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RNA Capping by Transcription Initiation with Non-canonical Initiating Nucleotides (NCINs): Determination of Relative Efficiencies of Transcription Initiation with NCINs and NTPs   

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Original research article

A brief version of this protocol appeared in:
Nature
Jul 2016

Abstract

It recently has been established that adenine-containing cofactors, including nicotinamide adenine dinucleotide (NAD+), reduced nicotinamide adenine dinucleotide (NADH), and 3’-desphospho-coenzyme A (dpCoA), can serve as ‘non-canonical initiating nucleotides’ (NCINs) for transcription initiation by bacterial and eukaryotic cellular RNA polymerases (RNAPs) and that the efficiency of the reaction is determined by promoter sequence (Bird et al., 2016). Here we describe a protocol to quantify the relative efficiencies of transcription initiation using an NCIN vs. transcription initiation using a nucleoside triphosphate (NTP) for a given promoter sequence.

Keywords: RNA polymerase, Transcription, Non-canonical initiating nucleotide (NCIN), RNA capping, ab initio RNA capping, NAD+, NADH, 3’-desphospho coenzyme A

Background

Transcription in bacteria, archaea, and eukaryotes is carried out by multi-subunit RNA polymerases (RNAPs) conserved in sequence, structure, and mechanism (Ebright, 2000; Lane and Darst, 2010). To initiate transcription, RNAP, together with one or more initiation factors, binds to a specific DNA sequence referred to as a ‘promoter’ and unwinds promoter DNA to form an RNAP-promoter open complex (RPo) containing an unwound ‘transcription bubble’ (Figure 1A; Ruff et al., 2015). RNAP then selects a transcription start site by expanding (‘scrunching’) or contracting (‘antiscrunching’) the transcription bubble to place transcription-start-site nucleotides in the RNAP active-center initiating site (‘i site’) and extending site (‘i+1 site’), binds a complementary initiating nucleotide substrate in the i site and a complementary extending substrate in the ‘i+1’ site, and catalyzes phosphodiester-bond formation to yield an initial RNA product (Winkelman et al., 2016).

In standard de novo transcription initiation, the initiating substrate is a nucleoside triphosphate (NTP), typically ATP or GTP (Nickels and Dove, 2011). However, recently it has been established that adenine-containing cofactors, including nicotinamide adenine dinucleotide (NAD+), reduced nicotinamide adenine dinucleotide (NADH), and 3’-desphospho-coenzyme A (dpCoA), can serve as alternative initiating substrates (‘non-canonical initiating nucleotides’; NCINs), yielding NCIN-capped RNA products that have distinctive 5’-end structures, stabilities, and translation efficiencies (Figures 1B-1C; Bird et al., 2016; Barvik et al., 2016; Jiao et al., 2017; Walters et al., 2017). It further has been established that the relative efficiencies of NCIN-mediated initiation vs. NTP-mediated initiation are determined by promoter sequence (Bird et al., 2016).

Here, we describe a protocol to determine the relative efficiencies of NCIN-mediated transcription initiation versus ATP-mediated transcription initiation, (kcat/KM, NCIN)/(kcat/KM, ATP), for a given promoter sequence. The protocol involves generating radiolabeled initial RNA products in a set of transcription reactions having a constant concentration of NCIN and varying concentrations of ATP, followed by quantifying NCIN-initiated RNA and total RNA, followed by plotting observed ratios of NCIN-initiated RNA to total RNA as a function of ratios of NCIN concentration to ATP concentration.


Figure 1. Transcription initiation. A. RNAP-promoter open complex (RPo) with unwound transcription bubble. Gray, RNAP; blue, -10-element nucleotides; i and i+1, RNAP active-center initiating nucleotide binding site and extending nucleotide binding site; boxes, DNA nucleotides (nontemplate-strand nucleotides above template-strand nucleotides). B. Structures of ATP and NAD+, Red, identical atoms in ATP and NAD+; C. Initial RNA products formed in transcription initiation using ATP (top) or transcription initiation using NAD+ (bottom). Left subpanels show initiating ATP or NAD+ bound in i site; right subpanels show initial RNA products formed using CTP as extending nucleotide. Red boxes, adenosine and cytosine moieties of ATP, NAD+, and CTP; green boxes, nicotinamide-riboside moiety of NAD+.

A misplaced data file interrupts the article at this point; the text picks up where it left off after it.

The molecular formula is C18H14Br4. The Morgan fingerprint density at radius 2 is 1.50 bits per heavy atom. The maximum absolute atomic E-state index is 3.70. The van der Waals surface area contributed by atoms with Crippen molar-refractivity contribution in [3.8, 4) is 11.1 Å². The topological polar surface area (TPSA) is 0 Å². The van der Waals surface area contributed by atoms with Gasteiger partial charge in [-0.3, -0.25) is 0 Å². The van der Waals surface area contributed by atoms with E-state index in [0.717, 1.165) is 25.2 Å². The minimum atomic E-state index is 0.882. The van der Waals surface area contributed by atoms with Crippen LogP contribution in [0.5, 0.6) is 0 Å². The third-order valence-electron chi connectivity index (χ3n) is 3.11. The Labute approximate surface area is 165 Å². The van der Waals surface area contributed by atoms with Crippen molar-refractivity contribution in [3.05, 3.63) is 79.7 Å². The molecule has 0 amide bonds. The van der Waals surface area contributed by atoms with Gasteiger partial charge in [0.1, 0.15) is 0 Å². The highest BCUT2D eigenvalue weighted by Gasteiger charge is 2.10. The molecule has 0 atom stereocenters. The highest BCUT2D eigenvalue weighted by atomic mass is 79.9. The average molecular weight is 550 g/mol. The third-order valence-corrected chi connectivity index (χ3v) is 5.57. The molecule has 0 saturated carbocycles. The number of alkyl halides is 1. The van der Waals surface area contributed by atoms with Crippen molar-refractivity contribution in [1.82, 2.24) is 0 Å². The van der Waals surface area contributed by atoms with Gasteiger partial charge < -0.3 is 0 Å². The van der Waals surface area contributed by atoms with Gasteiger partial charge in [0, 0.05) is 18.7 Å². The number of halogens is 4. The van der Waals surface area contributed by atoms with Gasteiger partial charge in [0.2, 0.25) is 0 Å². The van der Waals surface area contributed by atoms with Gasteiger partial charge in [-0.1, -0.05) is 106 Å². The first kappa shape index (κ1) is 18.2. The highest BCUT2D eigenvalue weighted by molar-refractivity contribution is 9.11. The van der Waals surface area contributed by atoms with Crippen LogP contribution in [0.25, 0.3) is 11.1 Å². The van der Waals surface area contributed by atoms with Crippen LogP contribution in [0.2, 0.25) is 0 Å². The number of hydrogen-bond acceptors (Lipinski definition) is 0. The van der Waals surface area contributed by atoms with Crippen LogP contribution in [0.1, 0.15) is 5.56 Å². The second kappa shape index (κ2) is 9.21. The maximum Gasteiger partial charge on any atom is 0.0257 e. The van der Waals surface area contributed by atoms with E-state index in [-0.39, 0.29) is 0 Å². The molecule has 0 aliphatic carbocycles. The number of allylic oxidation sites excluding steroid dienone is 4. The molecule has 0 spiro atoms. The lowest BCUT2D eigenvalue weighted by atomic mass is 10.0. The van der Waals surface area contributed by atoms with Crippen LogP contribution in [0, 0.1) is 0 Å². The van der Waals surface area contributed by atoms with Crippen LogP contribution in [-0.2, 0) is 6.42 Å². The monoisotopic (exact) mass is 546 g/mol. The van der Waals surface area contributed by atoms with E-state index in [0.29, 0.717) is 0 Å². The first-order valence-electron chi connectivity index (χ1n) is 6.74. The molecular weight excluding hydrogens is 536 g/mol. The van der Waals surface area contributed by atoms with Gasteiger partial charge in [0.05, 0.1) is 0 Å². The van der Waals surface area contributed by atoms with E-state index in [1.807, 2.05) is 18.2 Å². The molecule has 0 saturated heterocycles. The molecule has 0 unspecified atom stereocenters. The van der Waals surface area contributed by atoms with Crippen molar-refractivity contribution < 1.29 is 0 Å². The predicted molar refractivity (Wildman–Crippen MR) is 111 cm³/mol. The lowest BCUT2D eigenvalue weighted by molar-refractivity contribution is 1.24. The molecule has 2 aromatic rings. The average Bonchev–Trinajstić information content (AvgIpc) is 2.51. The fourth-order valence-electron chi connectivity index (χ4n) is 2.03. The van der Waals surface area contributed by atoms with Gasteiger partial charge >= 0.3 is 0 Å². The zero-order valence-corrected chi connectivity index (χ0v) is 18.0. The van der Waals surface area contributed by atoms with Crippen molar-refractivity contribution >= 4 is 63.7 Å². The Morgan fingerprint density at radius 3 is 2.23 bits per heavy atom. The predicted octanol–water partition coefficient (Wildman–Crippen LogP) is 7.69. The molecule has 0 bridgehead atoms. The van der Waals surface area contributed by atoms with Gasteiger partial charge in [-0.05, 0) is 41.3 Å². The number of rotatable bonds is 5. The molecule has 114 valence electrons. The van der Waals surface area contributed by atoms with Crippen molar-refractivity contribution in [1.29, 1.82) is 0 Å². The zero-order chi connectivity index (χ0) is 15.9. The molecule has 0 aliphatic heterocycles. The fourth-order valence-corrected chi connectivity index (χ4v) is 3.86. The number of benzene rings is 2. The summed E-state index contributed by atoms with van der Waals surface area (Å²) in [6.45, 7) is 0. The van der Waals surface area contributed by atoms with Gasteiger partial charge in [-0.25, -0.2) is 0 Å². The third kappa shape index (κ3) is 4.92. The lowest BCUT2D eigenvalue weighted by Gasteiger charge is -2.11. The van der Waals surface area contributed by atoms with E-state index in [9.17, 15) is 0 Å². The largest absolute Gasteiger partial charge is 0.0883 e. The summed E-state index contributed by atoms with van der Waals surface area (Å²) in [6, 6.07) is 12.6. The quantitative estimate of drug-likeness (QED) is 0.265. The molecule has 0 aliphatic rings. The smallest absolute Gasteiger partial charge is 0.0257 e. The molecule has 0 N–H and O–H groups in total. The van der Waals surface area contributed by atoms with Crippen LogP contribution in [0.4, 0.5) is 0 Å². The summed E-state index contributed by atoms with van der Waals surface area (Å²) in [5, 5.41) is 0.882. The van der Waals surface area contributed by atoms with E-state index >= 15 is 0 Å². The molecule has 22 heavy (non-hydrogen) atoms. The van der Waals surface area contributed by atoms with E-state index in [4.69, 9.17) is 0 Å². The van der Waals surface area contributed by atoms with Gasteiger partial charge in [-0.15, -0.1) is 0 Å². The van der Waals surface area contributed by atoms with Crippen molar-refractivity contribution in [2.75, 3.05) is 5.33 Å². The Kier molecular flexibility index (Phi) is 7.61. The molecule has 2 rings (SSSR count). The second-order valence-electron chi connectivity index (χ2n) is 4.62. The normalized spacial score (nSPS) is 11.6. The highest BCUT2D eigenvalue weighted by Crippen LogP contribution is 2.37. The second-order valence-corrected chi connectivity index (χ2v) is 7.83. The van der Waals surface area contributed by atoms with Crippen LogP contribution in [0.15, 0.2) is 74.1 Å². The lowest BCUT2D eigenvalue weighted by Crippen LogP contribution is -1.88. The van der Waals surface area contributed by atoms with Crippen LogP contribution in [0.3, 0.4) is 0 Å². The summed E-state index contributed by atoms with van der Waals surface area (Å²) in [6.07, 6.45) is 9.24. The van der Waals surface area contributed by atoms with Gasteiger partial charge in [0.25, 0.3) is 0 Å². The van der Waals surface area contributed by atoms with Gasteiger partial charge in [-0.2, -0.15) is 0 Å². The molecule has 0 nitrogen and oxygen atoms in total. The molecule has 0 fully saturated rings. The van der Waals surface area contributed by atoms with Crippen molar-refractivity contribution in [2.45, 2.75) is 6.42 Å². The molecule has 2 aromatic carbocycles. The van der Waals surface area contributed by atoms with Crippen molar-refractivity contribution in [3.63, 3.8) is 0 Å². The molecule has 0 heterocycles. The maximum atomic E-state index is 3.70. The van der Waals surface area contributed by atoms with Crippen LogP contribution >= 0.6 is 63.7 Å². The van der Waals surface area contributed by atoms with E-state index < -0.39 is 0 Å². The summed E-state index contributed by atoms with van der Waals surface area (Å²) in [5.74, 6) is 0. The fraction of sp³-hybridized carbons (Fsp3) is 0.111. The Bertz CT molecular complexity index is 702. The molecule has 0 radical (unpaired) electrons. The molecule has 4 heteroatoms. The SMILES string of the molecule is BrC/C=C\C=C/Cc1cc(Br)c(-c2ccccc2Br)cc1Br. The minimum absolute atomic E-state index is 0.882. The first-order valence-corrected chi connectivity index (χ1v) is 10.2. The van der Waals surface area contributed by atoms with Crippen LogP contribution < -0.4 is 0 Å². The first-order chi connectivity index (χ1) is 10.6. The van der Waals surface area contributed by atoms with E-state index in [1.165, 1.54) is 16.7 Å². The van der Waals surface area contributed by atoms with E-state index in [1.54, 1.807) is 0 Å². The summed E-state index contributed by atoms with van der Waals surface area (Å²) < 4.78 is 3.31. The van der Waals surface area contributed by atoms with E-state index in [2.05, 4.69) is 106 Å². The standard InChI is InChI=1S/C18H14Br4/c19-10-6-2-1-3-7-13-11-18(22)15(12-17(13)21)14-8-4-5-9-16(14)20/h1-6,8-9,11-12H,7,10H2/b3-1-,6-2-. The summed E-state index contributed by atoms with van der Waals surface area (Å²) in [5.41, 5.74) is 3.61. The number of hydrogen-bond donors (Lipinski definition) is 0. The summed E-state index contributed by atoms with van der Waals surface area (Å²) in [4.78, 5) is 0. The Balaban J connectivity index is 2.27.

Materials and Reagents

  1. E. coli RNA polymerase σ70 holoenzyme
    Note: Prepared as in Mukhopadhyay et al. (2003) or purchased (New England Biolabs, catalog number: M0551S )
  2. E. coli RNA polymerase core enzyme
    Note: Prepared as in Artsimovitch et al. (2003).
  3. E. coli σ70
    Note: Prepared as Marr and Roberts (1997); Perdue and Roberts (2010).
  4. NAD+ (grade I, free acid) (Roche Molecular Systems, catalog number: 10127965001 )
  5. NADH (grade I, free acid) (Roche Molecular Systems, catalog number: 10107735001 )
  6. Phusion Flash HF master mix (Thermo Fisher Scientific, Thermo ScientificTM, catalog number: F548L )
    Note: For generating transcription templates.
  7. Oligodeoxyribonucleotides (template and primers) (Integrated DNA Technologies , www.IDTdna.com)
  8. QIAquick PCR purification kit (QIAGEN, catalog number: 28106 )
  9. TEMED (Avantor Performance Materials, J.T. Baker®, catalog number: 4098-01 )
  10. Ammonium persulfate (VWR, AMRESCO , catalog number: 97064-594 )
  11. GeneMate LE Quick-Dissolve agarose (BioExpress, catalog number: E-3119-500 )
  12. 3’-Desphosphocoenzyme A (Sigma-Aldrich, catalog number: D3385 )
  13. SequaGel sequencing system (National Diagnostics, catalog number: EC-833 )
  14. High purity rNTP set (ATP, UTP, GTP, CTP) (100 mM) (GE Healthcare, catalog number: 27-2025-01 )
  15. [α-32P]-CTP EasyTide (3,000 Ci/mmol) (250 μCi) (Perkin Elmer , catalog number: BLU508H250UC )
  16. Tris base (VWR , AMRESCO , catalog number: 97061-800 )
  17. Potassium chloride (KCl) (EMD Millipore , catalog number: PX1405-1 )
  18. Magnesium chloride hexahydrate (EMD Millipore, catalog number: 5980-500GM )
  19. EDTA disodium salt dyhydrate (1 kg) (VWR, AMRESCO , catalog number: 97061-018 )
  20. Dithiothreitol (DTT) (Gold Bio, catalog number: DTT50 )
  21. Bovine serum albumin (BSA) fraction V (Alfa Aesar, Affymetrix/USB, catalog number: J10857 )
  22. Sodium dodecylsulfate (SDS) (VWR , AMRESCO , catalog number: 97064-470 )
  23. Deionized formamide (EMD Millipore, catalog number: 4610-100ML )
  24. Xylene cyanol (Sigma-Aldrich, catalog number: X4126-10G )
  25. Bromophenol blue (EMD Millipore, catalog number: BX1410-7 )
  26. Amaranth red (Acros Organics, catalog number: AC15303-0250 )
  27. Boric acid (ACS grade) (VWR, AMRESCO , catalog number: 97061-980 )
  28. Sodium acetate, trihydrate (Avantor Performance Materials, MACRON, catalog number: 7364-06 )